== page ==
If Hollywood had something even more prestigious than an Oscar or better than an Emmy, if it had an award for courage, I’d nominate working actor Tom Villard.

Villard is an actor of some renown. You’d recognize him. He had his own show, We Got It Made, and he’s been in movies, including Heartbreak Ridge with Clint Eastwood and My Girl with Dan Akroyd and Jamie Lee Curtis. Believe me, you’d definitely recognize him.

And then fate dealt him a most unkind blow, with the onset of AIDS and KS, including a lesion at the end of his nose. In the most superficial of cities, in an industry that celebrates style over substance, in a place where plastic surgery is required, Villard, rather than stowing away, changing his name and living out the rest of his years anonymously, took his struggle to the tube.

In February he went on Entertainment Tonight and told more than 13 million viewers that he was gay, that he had AIDS and that he needed some help. “I felt like I could do something by saying that I am not a feces-eating-pederast-sex-crazed somebody who has invoked God’s wrath. It turned everything upside down on its ear,” he says. “An awful lot of people suddenly wouldn’t let me in the door for auditions.” But on the flip side, Villard attests, Hollywood does have a heart. He got to be an alien on the Star Trek spinoff Deep Space 9. Then the producers of Sisters called and invited him to join the looping group where the voices for the show’s flashback scenes are done. Then the hit series Frasier’s producers phones and invited him aboard as a caller on the psychiatrist’s radio show. More offers, more work.

Working steadily is an actor’s dream, especially for one whose health is compromised. His outlook is sunny in spite of all he’s been through. He says the catheter in his chest is “easier than getting stuck in the arm all the time, although it’s odd to have a garden hose in your chest.” His experiment with steroids had a slightly different result. “I had the largest penis in the world and it didn’t work for six months. It was like a giant useless meatloaf between my legs. For those people who use steroids and still have a functioning sex life, more power to them. That’s a part of me I really like and I missed it a lot.”

A new treatment that made him gain 45 pounds is a hoot. “It’s the first time in my life that I’m fat. I was a bone in college. I starved myself to get out of the draft. Now I have this big tummy and big butt and I walk around the house singing the Perry Mason theme and kind of waddling. It’s very exciting. It’s a good time in my health progression.”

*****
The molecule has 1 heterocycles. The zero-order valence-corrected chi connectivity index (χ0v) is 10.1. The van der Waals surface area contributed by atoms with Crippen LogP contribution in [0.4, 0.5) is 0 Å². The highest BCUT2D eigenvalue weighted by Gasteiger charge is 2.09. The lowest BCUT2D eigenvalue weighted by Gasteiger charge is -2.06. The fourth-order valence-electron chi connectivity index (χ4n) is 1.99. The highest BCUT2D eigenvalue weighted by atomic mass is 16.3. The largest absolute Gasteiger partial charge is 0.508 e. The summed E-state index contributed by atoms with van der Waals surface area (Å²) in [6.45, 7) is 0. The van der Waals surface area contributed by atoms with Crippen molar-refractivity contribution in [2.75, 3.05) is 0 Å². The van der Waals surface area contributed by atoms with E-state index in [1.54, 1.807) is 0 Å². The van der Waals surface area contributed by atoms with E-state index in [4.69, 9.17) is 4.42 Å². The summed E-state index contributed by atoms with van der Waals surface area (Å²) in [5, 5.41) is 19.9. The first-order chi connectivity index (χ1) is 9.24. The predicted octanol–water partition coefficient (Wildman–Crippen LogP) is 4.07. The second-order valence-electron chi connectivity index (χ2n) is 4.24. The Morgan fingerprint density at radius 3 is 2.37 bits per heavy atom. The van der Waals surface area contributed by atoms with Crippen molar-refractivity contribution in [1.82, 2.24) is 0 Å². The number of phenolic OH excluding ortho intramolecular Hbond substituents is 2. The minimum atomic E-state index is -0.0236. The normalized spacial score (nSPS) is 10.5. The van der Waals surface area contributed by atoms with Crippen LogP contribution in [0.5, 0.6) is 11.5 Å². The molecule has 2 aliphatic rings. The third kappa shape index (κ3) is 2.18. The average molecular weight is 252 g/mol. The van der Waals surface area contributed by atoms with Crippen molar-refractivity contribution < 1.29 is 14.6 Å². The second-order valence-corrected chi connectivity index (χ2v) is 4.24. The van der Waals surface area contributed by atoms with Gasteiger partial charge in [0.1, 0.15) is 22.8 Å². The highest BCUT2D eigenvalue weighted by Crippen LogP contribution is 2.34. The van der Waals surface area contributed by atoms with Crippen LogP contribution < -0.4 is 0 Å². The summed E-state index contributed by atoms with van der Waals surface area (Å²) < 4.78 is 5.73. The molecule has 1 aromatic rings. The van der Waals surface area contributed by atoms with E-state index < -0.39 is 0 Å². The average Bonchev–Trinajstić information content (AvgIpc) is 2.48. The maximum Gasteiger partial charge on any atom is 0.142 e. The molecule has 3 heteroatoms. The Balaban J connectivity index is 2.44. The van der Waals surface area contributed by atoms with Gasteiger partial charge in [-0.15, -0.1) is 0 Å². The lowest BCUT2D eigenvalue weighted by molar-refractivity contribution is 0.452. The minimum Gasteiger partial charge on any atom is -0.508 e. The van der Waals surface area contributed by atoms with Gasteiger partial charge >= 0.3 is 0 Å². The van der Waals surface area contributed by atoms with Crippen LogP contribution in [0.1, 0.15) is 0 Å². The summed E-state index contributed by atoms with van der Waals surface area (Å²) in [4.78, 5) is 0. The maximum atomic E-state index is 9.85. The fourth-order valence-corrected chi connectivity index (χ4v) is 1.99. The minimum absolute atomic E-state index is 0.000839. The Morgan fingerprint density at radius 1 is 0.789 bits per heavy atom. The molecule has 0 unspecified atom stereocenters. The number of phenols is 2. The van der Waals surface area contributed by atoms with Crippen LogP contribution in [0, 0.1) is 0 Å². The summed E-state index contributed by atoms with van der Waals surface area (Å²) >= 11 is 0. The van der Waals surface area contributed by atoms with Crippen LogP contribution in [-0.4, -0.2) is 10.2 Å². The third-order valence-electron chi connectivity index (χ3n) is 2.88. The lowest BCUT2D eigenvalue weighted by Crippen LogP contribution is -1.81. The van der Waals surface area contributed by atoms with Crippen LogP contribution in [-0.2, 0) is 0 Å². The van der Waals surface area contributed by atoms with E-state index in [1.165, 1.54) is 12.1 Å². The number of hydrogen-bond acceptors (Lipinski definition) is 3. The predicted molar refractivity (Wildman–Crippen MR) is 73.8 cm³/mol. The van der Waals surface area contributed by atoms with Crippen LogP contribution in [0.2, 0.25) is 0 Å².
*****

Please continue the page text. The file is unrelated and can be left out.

Villard strikes me as someone truly grounded with a lot of hope and love to share, far from the flaky actor I had imagined. He’s come to this place gradually. He’s had the acting bug since his first play in high school. “Up until that moment, I was 100 percent cooty, bad skin and a book-bag. And I had all the homo-identity stuff that makes you feel like you don’t belong on this planet.” One starring role later, “I found something I could do. It was thrilling. Everyone wanted to know who I was. I wasn’t a cooty anymore and people were taking me out in the sand pits to smoke pot with them. My whole high school career turned around. I felt this was what I was supposed to do, and I never strayed from that until the last couple of months.” And that’s when the calling became AIDS. “I started speaking a couple of months ago about living with AIDS and having hope. It feels a little more useful than things in the past.”

Those who know him well aren’t surprised at his courage and willingness to go public with AIDS. “I am particularly proud of him,” says Villard’s manager, Bill Melamed. “The reality is, acting is a lousy business. There wasn’t a choice here whether he could have hidden it. Plenty of people have KS, but it’s on their feet. He made a decision that was courageous in any walk of life, but it doesn’t surprise me. He has one of the most open spirits.” (Melamed, who also manages Seinfeld star Julia Louis-Dreyfus, is part of an informed group of entertainment industry professionals working to destigmatize AIDS and provide continued career opportunities to those with the disease.)

Villard also counts on his friends, including the man he refers to as his “genius whiz kid husband,” Scott Chambliss, a Los Angeles-based production designer on movies. “I asked him at the beginning, ’Are you sure you want to get into this because I have this to deal with and you don’t?’ He’s always been right there. He’s a wise old soul and I have a swarm of angels at any given time.”

Right now, Villard is settled in with the KS. “It used to just mortify me. I was so self-conscious about it. It had so much power over me. Now I don’t even see it. I am at a point in my life where, if it doesn’t hurt, I don’t care about it.” He can’t waste any more energy because Villard has more noble causes to fight for: He’s on a mission to eliminate homophobia and fear of AIDS.

Why isn’t there at least an Emmy award for courage?